FUN WITH THE FOREIGNERS
11. No more orange spaceship
In spring and early summer there are many long weekends when there is an exodus of students from Granada. The academic year seems to start winding down from April on, apart from the exams. My classmates look forward to retiring to their second home, for a break from routine, to do their revision away from noisy distractions, and catch up with school-friends, and Mum’s cooking. A stillness descends on the city, and I prowl the streets alone.
I have been trying, unsuccessfully, to set up a student drama group in the School of Translation with English student Susana, a tertuliana with traffic-stopping symmetrical freckles. We have shared many frustrations together, and at this point I must be sounding sorry for myself, because she and her sister take pity on me, and invite me to stay with their family in a village near Albacete.
Their company is wonderful, and as a tourist I appreciate the scenery and food, but I find the small-town gossipy nosiness unbearable. It is recognisable from Galdós and Lorca, but I have already met the reality described in the fiction- I don’t need it rubbing in. Even the small perks, such as jumping the queue at a disco for being tall and blond (without a Jimmy Somerville in sight!) seem scant compensation.
I am treated to all the stereotypes about the English (I must actively enjoy terrible food, whilst also being incapable of showing my feelings). Then, slowly comes the insinuation that I must be the boyfriend or prospective boyfriend of one of the sisters. It reminds me of when my best friend Petra came to stay in the family home in my first year. I had to explain to my parents that we wouldn’t be sharing a room. “We’re just good friends”. “I’ve heard that one before!” joked my father. But I had felt relaxed and open with my parents. If I’d had a girlfriend, I would have said she was my girlfriend- when I said “friend”, I meant “friend”. In Spain, although the courtship rituals no longer involve cat-flaps and dowry-dealings like in Brenan’s day, several female friends tell me that, generally speaking, the only reason for a male friend to meet their parents would be to ask for their hand in marriage. Until then, young women can go out with friends of both sexes, and even sleep over at people’s houses, but everyone is to be described using the same word, and meeting the family is out of the question. So the word “friend” has become laden with the kind of innuendo that makes older men chortle.
Everything I do that attracts attention, or forces people to confront their own habits and assumptions, is because I am English: if I help with the washing-up, it’s because I am English (“there are seven women and an Englishman in the kitchen ha ha ha”); if I wear a seat belt, it’s because I’m English. Yes, yes, you may have rational, objective reasons for your behaviour, but haven’t you realised yet? We just don’t do that here! Haven’t you noticed? They are genuinely astonished, and slightly offended, every time I buckle up.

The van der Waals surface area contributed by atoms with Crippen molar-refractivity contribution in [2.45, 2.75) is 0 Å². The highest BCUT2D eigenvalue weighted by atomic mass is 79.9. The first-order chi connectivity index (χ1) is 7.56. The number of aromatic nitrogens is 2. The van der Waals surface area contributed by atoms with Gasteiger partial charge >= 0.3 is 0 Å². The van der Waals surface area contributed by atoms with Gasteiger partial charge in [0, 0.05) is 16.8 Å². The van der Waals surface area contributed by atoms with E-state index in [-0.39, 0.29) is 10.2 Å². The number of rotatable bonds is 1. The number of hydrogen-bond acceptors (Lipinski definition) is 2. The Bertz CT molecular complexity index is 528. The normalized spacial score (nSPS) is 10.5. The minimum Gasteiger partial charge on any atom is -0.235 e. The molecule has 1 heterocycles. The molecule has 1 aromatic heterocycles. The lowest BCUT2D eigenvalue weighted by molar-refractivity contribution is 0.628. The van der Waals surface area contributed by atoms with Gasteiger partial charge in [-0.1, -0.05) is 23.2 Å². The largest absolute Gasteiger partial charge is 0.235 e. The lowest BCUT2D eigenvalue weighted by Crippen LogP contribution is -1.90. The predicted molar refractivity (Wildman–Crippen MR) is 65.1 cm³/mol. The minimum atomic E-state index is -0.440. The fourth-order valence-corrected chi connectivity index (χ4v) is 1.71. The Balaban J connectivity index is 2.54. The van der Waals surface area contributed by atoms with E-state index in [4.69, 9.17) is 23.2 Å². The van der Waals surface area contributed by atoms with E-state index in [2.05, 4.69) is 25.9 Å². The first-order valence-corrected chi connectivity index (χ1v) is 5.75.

I am quite looking forward to returning to England. I will be back in my place, with my people.
But when I transfer from Granada to Oxford for my final year, it doesn’t feel like “coming back”. I am acutely aware that what for me has been an interlude, for my friends was the final act. All the non-linguists have already graduated and are starting their lives in the big wide world, or, more likely, London. Those of us who have been away have been altered by the experience, and as fourth years, are given a strange intermediate status with some of the gowned, claret-enhanced privileges of the Middle Common Room, the home of post-graduate students. A couple of terribly fresh-faced second years come to visit me to say that they want to go to Granada, and do I have any advice? One of them has long blond hair.
There is to be no orange spaceship for my final year. I am housed right next to the library and the chapel, like a grown-up, and expected to knuckle down accordingly. I hardly perform any comedy, as apart from needing to swot, I discover that my main partner in crime, Jeremy, is by now off winning awards at The Royal College of Music. He comes back for a swan song we call The Dead Perret Sketch.
I am, in fact, beginning to turn inside out. This process is accelerated by a book I happen to come across in Spain just before leaving. It is a recent novel, set in Oxford, and I think it might be an interesting experience to look at the city through Spanish eyes, as I return, confused by my time away. It turns out to be set within the university itself. Within the Sub-Faculty of Spanish. Through fiction, the author has made a Spanish reality of something I thought I already knew.
So here are my streets, the bells, and the steeple; open the lecture hall, here are the people.